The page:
for..in, hasOwnProperty(), and inheritance

Jake Verbaten raynos2 at gmail.com
Tue Nov 8 10:29:48 PST 2011


Whats wrong with enumeration over own properties?

Object.keys() gets all enumerable own properties in a for .. in loop.

for .. in gets all enumerable properties in prototype chains.

I personally think it's bad practice to have code that enumerates over
properties in the prototype chain. I can't see any good use case for it

On Tue, Nov 8, 2011 at 7:59 AM, Felipe Gasper <felipe at felipegasper.com>wrote:

> Hi everyone,
>
>        There is a widespread practice of doing this:
>
> ---------
> for (key in obj) {
>    if (obj.hasOwnProperty(key)) { … }
> }
> ---------
>
> The oft-stated purpose for this pattern is to weed out code that comes
> from Object.prototype. The result, though, is that we prevent iteration
> through *any* inherited properties, which seems like overkill for handling
> the original problem.
>
> (Incidentally, I’m surprised that augmenting Object.prototype isn’t
> warned/deprecated in ES5 Strict. It seems far easier to get people to stop
> augmenting Obj.pro, which is likely to break all kinds of things, than to
> get everyone to filter every for..in loop. But, anyway.)
>
> It’s especially unproductive because it works against prototypal
> inheritance patterns. e.g.:
> ---------
> var dog = { speak: function() { return "arf!" } };
> var beagle = Object.create(dog);
> beagle.colors = ["white","black","brown"];
> var my_dog = Object.create(beagle);
> my_dog.name = "Chip";
> ---------
> Note that filtering via hasOwnProperty() will prevent a for..in iteration
> from seeing either "colors" or "speak".
>
> Another example: in YUI, it’s impossible to do this
> would-otherwise-be-useful pattern:
> ---------
> var base_config = { width: "600px" };
>> var my_config = Object.create(base_config);
> my_config.visible = false;
> var widget = new Y.Widget(my_config);
> ---------
> In the example above, YUI will not see the “width” property because YUI
> rejects all inherited properties when it iterates through the configuration
> hash.
>
>
>
> So, a solution I am considering for my own work defines two methods:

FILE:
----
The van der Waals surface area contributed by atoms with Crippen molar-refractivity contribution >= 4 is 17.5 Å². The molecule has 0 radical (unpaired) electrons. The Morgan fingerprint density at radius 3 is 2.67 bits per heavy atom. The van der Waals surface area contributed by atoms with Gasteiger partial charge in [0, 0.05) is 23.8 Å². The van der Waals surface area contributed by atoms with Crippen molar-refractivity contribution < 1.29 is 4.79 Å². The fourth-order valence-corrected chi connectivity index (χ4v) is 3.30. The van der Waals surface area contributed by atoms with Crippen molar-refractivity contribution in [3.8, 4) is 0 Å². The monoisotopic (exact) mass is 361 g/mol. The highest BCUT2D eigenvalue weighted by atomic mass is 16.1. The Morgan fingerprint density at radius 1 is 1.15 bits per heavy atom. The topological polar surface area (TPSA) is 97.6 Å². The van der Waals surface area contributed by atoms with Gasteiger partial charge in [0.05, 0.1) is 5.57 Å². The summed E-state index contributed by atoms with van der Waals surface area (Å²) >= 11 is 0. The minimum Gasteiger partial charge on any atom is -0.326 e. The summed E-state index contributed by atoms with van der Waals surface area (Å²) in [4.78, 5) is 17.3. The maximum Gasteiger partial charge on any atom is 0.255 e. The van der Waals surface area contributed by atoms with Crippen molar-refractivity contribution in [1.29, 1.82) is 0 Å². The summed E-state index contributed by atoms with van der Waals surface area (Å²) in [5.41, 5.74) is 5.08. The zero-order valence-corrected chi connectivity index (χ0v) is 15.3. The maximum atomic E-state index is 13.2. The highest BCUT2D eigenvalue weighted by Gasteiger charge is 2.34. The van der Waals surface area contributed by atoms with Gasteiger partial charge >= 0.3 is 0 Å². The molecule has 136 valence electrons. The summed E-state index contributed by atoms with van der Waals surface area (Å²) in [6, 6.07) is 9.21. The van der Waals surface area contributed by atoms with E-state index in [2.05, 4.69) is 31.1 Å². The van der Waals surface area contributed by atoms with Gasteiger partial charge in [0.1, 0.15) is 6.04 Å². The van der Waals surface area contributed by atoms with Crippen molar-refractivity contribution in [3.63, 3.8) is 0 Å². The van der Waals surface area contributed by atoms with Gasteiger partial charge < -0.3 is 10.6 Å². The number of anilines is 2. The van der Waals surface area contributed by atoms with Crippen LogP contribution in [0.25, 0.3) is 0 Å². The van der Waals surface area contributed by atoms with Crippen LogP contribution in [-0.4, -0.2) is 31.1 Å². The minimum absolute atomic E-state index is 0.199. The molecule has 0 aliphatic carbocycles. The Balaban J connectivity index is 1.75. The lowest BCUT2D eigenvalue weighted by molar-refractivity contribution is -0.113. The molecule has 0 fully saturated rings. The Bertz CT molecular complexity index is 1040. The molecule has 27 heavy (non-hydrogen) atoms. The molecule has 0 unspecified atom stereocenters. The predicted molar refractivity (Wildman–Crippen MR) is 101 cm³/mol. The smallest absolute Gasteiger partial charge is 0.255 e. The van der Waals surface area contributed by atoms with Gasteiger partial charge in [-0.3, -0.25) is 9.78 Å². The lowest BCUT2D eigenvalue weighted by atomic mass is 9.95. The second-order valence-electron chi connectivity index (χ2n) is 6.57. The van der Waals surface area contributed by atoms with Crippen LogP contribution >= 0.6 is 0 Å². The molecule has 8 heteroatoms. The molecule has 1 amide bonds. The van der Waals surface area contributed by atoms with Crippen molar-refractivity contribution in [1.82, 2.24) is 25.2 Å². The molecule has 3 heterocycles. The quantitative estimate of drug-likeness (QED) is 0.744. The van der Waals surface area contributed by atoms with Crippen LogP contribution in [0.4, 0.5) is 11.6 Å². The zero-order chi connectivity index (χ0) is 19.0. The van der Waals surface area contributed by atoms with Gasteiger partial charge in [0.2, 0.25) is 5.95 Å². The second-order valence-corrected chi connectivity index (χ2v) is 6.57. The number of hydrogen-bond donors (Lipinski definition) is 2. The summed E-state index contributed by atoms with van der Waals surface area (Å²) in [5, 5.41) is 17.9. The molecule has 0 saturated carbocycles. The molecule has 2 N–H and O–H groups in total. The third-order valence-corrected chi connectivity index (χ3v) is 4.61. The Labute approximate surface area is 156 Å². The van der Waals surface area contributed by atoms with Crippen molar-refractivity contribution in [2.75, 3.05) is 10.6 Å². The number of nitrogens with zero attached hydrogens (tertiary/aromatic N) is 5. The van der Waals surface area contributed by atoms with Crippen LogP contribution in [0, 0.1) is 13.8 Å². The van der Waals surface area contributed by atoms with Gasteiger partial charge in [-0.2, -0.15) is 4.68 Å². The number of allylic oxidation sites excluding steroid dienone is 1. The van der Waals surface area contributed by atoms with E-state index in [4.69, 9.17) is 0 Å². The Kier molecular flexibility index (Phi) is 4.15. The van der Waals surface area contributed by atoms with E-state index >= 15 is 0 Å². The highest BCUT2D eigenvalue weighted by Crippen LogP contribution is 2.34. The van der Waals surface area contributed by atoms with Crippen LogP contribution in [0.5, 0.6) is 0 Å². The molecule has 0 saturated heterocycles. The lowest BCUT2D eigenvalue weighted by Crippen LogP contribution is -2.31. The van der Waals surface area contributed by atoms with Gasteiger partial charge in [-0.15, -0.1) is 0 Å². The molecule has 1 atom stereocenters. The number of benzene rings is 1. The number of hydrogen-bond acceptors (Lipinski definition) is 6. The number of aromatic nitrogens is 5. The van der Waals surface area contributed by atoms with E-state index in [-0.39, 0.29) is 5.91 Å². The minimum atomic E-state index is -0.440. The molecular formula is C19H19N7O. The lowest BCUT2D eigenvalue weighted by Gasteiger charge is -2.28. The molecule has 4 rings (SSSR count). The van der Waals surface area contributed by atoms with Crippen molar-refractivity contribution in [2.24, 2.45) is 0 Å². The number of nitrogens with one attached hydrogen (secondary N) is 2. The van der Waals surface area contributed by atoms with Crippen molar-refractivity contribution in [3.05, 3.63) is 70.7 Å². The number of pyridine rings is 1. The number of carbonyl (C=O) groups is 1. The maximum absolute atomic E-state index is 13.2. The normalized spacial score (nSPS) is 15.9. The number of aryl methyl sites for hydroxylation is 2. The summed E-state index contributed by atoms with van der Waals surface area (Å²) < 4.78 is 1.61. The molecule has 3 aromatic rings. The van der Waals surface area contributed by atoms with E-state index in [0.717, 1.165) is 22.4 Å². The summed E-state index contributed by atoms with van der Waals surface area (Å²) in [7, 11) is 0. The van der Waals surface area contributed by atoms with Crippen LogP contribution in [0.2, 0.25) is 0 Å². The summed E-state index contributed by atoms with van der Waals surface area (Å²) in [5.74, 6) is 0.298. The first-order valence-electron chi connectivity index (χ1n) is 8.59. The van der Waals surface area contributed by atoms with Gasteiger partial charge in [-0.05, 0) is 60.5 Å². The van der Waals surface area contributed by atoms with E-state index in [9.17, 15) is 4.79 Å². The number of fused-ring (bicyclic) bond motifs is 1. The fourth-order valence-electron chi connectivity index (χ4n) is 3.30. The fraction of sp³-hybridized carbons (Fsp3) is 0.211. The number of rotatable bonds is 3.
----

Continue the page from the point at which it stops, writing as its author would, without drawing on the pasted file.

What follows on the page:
> Object.gave(giver, key, obj)
> Function.prototype.gave(key,**obj)
>
> They do what they look like: Object.gave checks if the “giver” really
> “gave” the “key”ed value to the “obj”ect. The Function.prototype version
> does the same but assigns the function’s prototype as “giver”. (The
> original Object.gave() offloads to the prototype method if called with just
> two args.)
>
> Thus:
> ------------------
> var HOP = Object.prototype.**hasOwnProperty.call.bind(**Object.prototype.*
> *hasOwnProperty);
> Object.gave = function(giver,key,obj) {
>    if (arguments.length === 2) {
>        Function.prototype.gave.apply(**this,arguments);
>    }
>
>    var last_prototype;
>    while ( obj !== giver ) {
>        if (HOP(obj,key) || (obj === last_prototype)) return false;
>        last_prototype = obj;
>        obj = Object.getPrototypeOf(obj);
>    }
>
>    return true;
> };
>
> Function.prototype.gave = function(key,obj) {
>    return Object.gave( this.prototype, key, obj );
> };
> ------------------
>
> Then, we can do:
> --------------
> for (var key in obj) {
>    if (Object.gave(key,obj)) { … }
> }
> --------------
>
> …which will still filter out anything in Object.prototype, but will allow
> iteration through inherited properties.
>
> This seems to me far more useful in general than the hasOwnProperty()
> check.
>
> Thoughts?
>
> -Felipe Gasper
> cPanel, Inc.
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